Finally, he mentioned that the RAM diesel option adds significant weight, as does a diesel generator over a gasoline one. And on a RV that doesn't have great load-carrying capacity in the first place, this added weight can make a significant difference.

Because RVs generally don't get driven as many miles as commercial vans, payback on diesel may not be too attractive, particularly if buyer wants diesel generator instead of propane.
 

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Discussion Starter #3
interesting insight indeed. Has diesel ever been a popular choice for smaller RV's?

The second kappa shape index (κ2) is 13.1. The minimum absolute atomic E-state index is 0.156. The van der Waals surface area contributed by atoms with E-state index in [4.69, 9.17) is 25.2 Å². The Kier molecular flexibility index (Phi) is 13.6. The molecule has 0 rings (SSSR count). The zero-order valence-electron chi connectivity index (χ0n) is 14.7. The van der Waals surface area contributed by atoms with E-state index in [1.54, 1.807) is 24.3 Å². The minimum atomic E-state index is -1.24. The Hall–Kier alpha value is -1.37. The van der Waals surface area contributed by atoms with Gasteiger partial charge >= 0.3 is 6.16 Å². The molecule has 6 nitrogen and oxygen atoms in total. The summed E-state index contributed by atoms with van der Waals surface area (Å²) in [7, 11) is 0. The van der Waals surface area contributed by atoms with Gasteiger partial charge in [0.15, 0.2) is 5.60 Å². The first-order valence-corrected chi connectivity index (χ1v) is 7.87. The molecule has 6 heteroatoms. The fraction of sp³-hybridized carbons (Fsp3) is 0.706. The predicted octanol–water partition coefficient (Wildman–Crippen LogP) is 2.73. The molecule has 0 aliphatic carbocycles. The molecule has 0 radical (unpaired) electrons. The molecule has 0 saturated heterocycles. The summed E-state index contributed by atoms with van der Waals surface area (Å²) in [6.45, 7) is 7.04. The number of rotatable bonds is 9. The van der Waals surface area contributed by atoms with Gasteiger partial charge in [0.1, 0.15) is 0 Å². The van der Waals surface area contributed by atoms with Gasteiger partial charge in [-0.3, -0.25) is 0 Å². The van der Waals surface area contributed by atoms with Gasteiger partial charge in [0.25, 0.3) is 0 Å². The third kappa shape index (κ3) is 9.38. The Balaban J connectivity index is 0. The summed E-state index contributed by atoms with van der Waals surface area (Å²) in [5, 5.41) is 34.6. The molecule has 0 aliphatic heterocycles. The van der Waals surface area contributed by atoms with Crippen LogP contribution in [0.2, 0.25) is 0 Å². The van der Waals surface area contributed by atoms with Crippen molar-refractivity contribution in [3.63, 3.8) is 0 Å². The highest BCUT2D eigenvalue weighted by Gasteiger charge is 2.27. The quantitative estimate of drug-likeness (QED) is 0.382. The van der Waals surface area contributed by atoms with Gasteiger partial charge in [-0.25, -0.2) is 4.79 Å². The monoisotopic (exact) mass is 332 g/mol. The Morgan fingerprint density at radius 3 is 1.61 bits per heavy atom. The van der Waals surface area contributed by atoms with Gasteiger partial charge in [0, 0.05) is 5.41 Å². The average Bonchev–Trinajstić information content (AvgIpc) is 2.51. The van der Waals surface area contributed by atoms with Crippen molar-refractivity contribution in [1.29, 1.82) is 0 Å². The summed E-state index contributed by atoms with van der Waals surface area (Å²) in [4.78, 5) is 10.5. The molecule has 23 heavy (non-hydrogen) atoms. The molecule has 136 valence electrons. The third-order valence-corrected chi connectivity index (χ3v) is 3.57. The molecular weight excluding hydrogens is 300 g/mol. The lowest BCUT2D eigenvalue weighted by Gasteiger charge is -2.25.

Yes, particularly within some segments. Just like with bigger units, diesel has been more popular with high-end units. Practically all Mercedes Sprinter camper vans are diesel, but they are generally higher cost. And not just due to van engine, but because the coach itself tends to be more upscale.

Before ProMaster there wasn't a great choice for budget high-roof van to compete with Sprinter, so it will be interesting to see how this unfolds. For a given size do RV buyers want luxury or value? I personally think there is a demand for both, but in smaller sizes I think initial cost will be more important. I expect PMs will do very well as they do in Europe (although there they are diesel). Much also depends on how much the owner plans to drive. Based on my shopping, smaller RVs tend to get driven more miles which may favor diesel somewhat.